Namaste! The Traditional Form of Indian Greeting & Its Significance

by Mar 29, 2020India Travel Tips0 comments

Namaste! Is it just a salutation and a way of greeting each other? Does it have any deeper significance? Indian culture is a complex and chaotic mixture of various rituals and traditions just like most of its cities and towns. But behind these mind-boggling practices and customs, lies sound logical foundation of thousand years old. Many of these old Indian custom and wisdom lead towards a sound and healthy life. Namaste as a form of no-touch greeting is the greatest example in the current time. Namaste – the traditional greeting in India has definitely got its due crossing the boundaries of language and region. In the meantime let us delve into the meaning of Namaste or Namaskar and what significance does it have in Indian culture.

Namaste Meaning

Namaste is widely used as a greeting in India and Nepal. Along with the uttered word “Namaste”, it is also accompanied by a gesture. The hands are pressed together and placed near your chest with palms touching and fingers pointed upwards. Also, you bow down a little. Sometimes, only the gesture itself without any said words is sufficient as a greeting.

The history of the gesture dates back to several thousands of years. “Namaste” or Namaskar has been mentioned in the Rig Veda, the oldest of the four Vedas, the important Hindu text book. The term has been borrowed from Sanskrit. “Namah” means bow, obeisance or veneration and “te” means you. In short, Namaste stands for I bow down to you. If you delve deeper into the meaning, the word along with the gesture means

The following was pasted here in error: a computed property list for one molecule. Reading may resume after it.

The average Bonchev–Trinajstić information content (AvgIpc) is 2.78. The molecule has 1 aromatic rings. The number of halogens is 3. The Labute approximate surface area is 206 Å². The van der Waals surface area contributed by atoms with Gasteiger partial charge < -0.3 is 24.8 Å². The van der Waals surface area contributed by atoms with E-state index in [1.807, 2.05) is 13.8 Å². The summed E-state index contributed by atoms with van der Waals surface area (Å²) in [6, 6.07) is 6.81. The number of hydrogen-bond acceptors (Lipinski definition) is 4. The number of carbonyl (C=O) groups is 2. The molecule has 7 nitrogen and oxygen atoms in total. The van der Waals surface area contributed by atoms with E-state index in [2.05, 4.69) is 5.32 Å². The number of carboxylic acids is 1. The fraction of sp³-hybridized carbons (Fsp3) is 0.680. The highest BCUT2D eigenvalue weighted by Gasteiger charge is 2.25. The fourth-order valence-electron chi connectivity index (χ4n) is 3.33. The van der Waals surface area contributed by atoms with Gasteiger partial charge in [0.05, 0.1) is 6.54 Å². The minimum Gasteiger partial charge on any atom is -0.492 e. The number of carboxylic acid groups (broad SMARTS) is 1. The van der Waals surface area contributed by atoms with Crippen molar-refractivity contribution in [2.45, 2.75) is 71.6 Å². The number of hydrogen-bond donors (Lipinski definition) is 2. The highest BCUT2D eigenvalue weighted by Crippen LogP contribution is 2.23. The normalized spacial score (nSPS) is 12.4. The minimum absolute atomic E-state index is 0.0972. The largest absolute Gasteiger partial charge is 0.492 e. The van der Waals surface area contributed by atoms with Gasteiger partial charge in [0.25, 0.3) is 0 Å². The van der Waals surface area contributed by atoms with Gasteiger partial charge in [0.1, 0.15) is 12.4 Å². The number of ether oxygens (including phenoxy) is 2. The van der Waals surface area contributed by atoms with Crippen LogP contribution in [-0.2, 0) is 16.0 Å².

“The divine in me bows to the divine in you”.

“The sacred in me recognizes the sacred in you.”

Well, I have seen these lines scribbled unceremoniously across tee-shirts and tote bags. And then I had thought of how the true meaning of Namaste has been lost in everyday conversation.

The gesture of folding hands too has its own significance. In Sanskrit terms, the gesture is known as Hrdayanjali mudra that means reverence from heart, or Atmanjali mudra that means reverence from the soul. There is both humility and respect in the greeting. Namaste means that we are acknowledging ourselves and the person in front of us as a part of the divine creation. In this way, we are considered equal and connect with the other being with a sense of love and gratitude shedding any feelings of ego and arrogance. Isn’t it beautiful?

In Yoga, tips of the fingers are major energy forms. Each fingertip represents certain energy. The little finger represents Tamas or dullness, the ring finger represents Rajas or activity, the middle finger represents Sattva or refinement, the index finger is the individual soul and the thumb represents is the ultimate soul (or Paramatma). So when the fingers are joined together, there is a feeling of calmness and well being.